He also gave an example of Wirral's Budget Airline. Would you want to fly with them? 

Mike went on to tell the room that there would be changes in the future to ADI’s checks. These ideas were still under review but could include possible standards checks every 12 months, targeting poor performing ADIs. Mike said that we shouldn’t fear standards checks. They are there to educate and improve standards and give feedback to being better instructors, not to be seen as a way of taking our badges away. That said, there have been some illegal instructors in Wirral recently which have been convicted and sentenced.

Standards Check

Mike and Pete gave a presentation on the SC, which was introduced back in 2015.

You should plan your lesson for the pupil you are attending with. It doesn’t matter on the standard of the pupil, from beginner to partly trained or fully trained or full licence holder.

Some ADI’s think that the better the driver the higher the grade they will get. If there is not a lot going wrong then little learning will take place. Maybe not the right lesson and you should adapt your lesson plan to challenge the driver.

Mike and Pete carried out some role play scenarios to demonstrate some common faults that they have observed on standards checks.

Some things include introducing a topic before the driver is ready, eg introducing junctions before they are ready and are still stalling or lacking in areas such as mirror checks.

You should plan your lesson to include choosing a suitable pupil, have a backup in case they let you down and even a second backup including even a friend or family member.

Look at the standard of the pupil and plan lesson/subject. Agree this with your pupil and get their engagement, this should be relevant to the pupils ability.

Don’t think that you always have to achieve everything you want by the end of the lesson. This is not always possible in an hour as long as you have done as much as you can.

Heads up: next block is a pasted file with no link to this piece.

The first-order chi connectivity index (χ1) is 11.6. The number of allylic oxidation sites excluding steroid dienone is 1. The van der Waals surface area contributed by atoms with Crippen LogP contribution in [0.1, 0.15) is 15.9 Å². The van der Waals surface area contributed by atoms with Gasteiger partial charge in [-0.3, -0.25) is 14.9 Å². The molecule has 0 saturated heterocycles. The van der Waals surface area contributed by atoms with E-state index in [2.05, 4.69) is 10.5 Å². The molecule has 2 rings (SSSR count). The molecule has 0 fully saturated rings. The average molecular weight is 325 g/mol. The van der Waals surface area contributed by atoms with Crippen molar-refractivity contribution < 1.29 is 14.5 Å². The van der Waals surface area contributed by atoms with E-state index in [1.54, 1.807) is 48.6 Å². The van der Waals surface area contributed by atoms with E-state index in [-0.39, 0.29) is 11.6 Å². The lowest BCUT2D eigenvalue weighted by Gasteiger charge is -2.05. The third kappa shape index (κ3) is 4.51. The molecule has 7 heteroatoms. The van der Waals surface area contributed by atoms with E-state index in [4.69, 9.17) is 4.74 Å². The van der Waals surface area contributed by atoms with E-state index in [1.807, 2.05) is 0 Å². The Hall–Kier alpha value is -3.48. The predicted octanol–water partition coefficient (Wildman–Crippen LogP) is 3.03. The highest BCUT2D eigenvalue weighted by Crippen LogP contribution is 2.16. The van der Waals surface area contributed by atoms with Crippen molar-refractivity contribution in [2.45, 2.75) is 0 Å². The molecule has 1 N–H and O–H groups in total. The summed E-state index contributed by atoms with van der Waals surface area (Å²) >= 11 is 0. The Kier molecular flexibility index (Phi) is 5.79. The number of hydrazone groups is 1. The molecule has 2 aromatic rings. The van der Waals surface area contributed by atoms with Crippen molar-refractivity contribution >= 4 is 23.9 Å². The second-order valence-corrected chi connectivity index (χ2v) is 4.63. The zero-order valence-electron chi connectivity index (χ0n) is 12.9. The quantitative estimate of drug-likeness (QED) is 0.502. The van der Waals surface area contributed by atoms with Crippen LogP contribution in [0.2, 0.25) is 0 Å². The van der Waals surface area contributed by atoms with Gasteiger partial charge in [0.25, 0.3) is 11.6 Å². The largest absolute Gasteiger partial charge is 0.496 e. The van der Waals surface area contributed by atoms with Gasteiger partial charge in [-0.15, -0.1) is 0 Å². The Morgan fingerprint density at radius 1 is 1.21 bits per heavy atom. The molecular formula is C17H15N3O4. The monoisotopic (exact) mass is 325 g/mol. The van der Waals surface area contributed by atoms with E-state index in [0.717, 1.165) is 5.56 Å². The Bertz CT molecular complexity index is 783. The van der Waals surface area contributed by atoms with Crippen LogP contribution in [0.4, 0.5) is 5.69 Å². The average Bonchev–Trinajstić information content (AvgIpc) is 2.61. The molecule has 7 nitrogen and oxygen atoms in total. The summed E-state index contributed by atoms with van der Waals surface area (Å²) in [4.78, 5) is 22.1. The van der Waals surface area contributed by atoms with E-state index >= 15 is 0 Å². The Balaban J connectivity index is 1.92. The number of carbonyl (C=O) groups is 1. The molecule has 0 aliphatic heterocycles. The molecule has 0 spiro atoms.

When planning your lesson ask yourself is it the right lesson for your pupil. The pupil may find it too easy or struggle and the most important thing is to be prepared to adapt and change the lesson as you go if necessary.

When planning your route or practice area remember that you should be maximising your time. Mike doesn’t want to see you driving somewhere for 20minutes to complete a 10minute lesson and then drive back for 20minutes. You are trying to showcase your instructional techniques.

Managing the risk through the lesson does not mean that you must state x,y or z at the beginning of the lesson and that is it. It’s about managing the risk throughout the lesson not over instructing or under instructing. Don’t take too much control from the pupil it’s about getting the right balance through the lesson and ensure the pupil understands what they are responsible for.

Ask yourself how the lesson is going.

  • Is the pupil coping with the lesson?
  • Is the lesson too difficult for their ability?
  • Is the lesson too easy for the pupil?
  • Is learning taking place?
  • Evaluate the learning. Ask questions, scaling/improvements, however you analyse it make sure it is relevant and realistic and not just random numbers.


  • What have they improved on?
  • What do they need to do to improve on?